A group of Texas-based providers, including physicians, some highly published, recently published in the International Journal of Innovative Research in Medical Science results of a case series type of study involving a group of 320 COVID-19 patients deemed high risk—that is, over 50 years old with at least one comorbidity. The group actually was able to add 549 cases more by the end of the study period, which was December, 2020. This group of physicians, part of a small but vocal and dedicated camp, declare that during the pandemic, the medical profession disappointed, turning into “watchful waiters” for the vast majority of COVID-19 cases—and especially those cases that fit the study patient cateogry—desperately needing care. The authors argue that in far too many cases, these at risk patients were acknowledged to have COVID-19, sent home, and told to return if symptoms worsened. Many people lost parents and grandparents due to this form of doctoring, which could be classified by one point of view as the active caring wing but yet by a mainstream as rogue. This study is observational in nature (e.g. isn’t a randomized controlled trial) for the practitioners that provided the care as well as the framework for studious review and analysis of associated data—and results for them that matter. Based on the results, it most certainly did for the patients as well. Using a protocol of zinc, hydroxychloroquine or ivermectin and one antibiotic (azithromycin, doxycycline, ceftriaxone) in combination with inhaled budesonide and/or intramuscular dexamethasone, the doctors, including accomplished researchers, such as Dr. Peter McCullough who have presented on TrialSite Podcast, sought to follow the Hippocratic oath and care for their COVID-19 patients—opting to take action and not passively stand by and do nothing. They found a lot of misleading information circulating about, and ambulatory patients with some risk factors during the pandemic actually were facing great risk. While the introduction of emergency use monoclonal antibodies (Lilly and Regeneron) helped care for more of this class of patient, they still were not reaching enough patients—too many were dying. The results of their observational, case series—based comparison study to the Cleveland Clinic COVID-19 hospitalization calculator as applied to four Texas counties where they practice—were notable. The early ambulatory treatment regimen was associated with estimated 87.6% reduction in hospitalization and 74.9% reduction in death (p<0.0001).
The authors of this study have taken heat for doing what they signed up for doing as a doctor—following the Hippocratic oath and practicing medicine. But particularly at the onset of the pandemic, they discussed among themselves the confusion among even the most elite of research institutions, the lengthy and in some cases irrelevant research funded with in hundreds of millions of dollars juxtaposed to the tens of thousands that were dying—in the aggregate, over 560,000 have passed away due to COVID-19.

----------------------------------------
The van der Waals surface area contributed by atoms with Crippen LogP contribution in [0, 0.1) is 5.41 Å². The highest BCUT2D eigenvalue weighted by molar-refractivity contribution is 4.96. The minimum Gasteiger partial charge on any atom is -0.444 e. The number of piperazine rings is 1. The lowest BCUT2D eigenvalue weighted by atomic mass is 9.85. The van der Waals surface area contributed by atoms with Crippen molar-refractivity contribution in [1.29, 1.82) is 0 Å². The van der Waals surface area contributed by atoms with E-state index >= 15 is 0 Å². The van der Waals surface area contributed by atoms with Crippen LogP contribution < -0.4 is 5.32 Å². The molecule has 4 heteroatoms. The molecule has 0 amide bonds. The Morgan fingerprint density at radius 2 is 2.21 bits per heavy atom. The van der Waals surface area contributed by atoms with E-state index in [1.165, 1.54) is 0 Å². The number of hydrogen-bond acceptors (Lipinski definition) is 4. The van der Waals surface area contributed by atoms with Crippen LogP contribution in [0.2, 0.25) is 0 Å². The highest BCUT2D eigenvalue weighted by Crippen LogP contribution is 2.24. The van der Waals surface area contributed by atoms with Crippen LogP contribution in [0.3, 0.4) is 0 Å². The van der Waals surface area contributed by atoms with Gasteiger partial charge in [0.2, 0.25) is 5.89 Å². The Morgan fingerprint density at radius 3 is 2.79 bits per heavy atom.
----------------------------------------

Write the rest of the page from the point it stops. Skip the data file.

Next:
Care for the Patient: An Important Priority
These healthcare providers were concerned that during the two study periods associated with this case series (April to September 2020 and September to December 2020) that doing nothing while vaccines were under development was not good medicine. They felt they had a duty to look at studies around the world and find pathways that led to less death. While there are still no authorized drugs for ambulatory care (remdesivir requires hospitalization and monoclonal antibodies must be administered in clinical setting), and unfortunately no deemed conclusive randomized trials of multidrug therapy to help doctors, in this, and all serious medical conditions, the authors emphasize the historically significant and relevant role for empiric treatment in an attempt to reduce fatalities concluded the study authors. Thus, the doctors methodical oversight of a total of 869 patient cases with by comparison striking results.
Could the outcomes here be the result of selection bias? That’s one of the common arguments to challenge this type of study. But the argument here is not that the regimens included in this case serie—-ivermectin and doxycycline for example—is established evidence based on this study. That’s not the point. They authors, rather, in keeping to the Hippocratic oath, organized a study that would generate real world data and the clinical outcomes associated with an empiric multidrug regimen for confirmed COVID-19 patients presenting in the practices of the physicians in this part of Texas.
- Brian Procter, MD
- Casey Ross
- Vanessa Pickard,PA-C, MPAS
- Erica Smith,PA-C,MPAS
- Cortney Hanson, PA-C, MPAS
- Peter A. McCullough, MD
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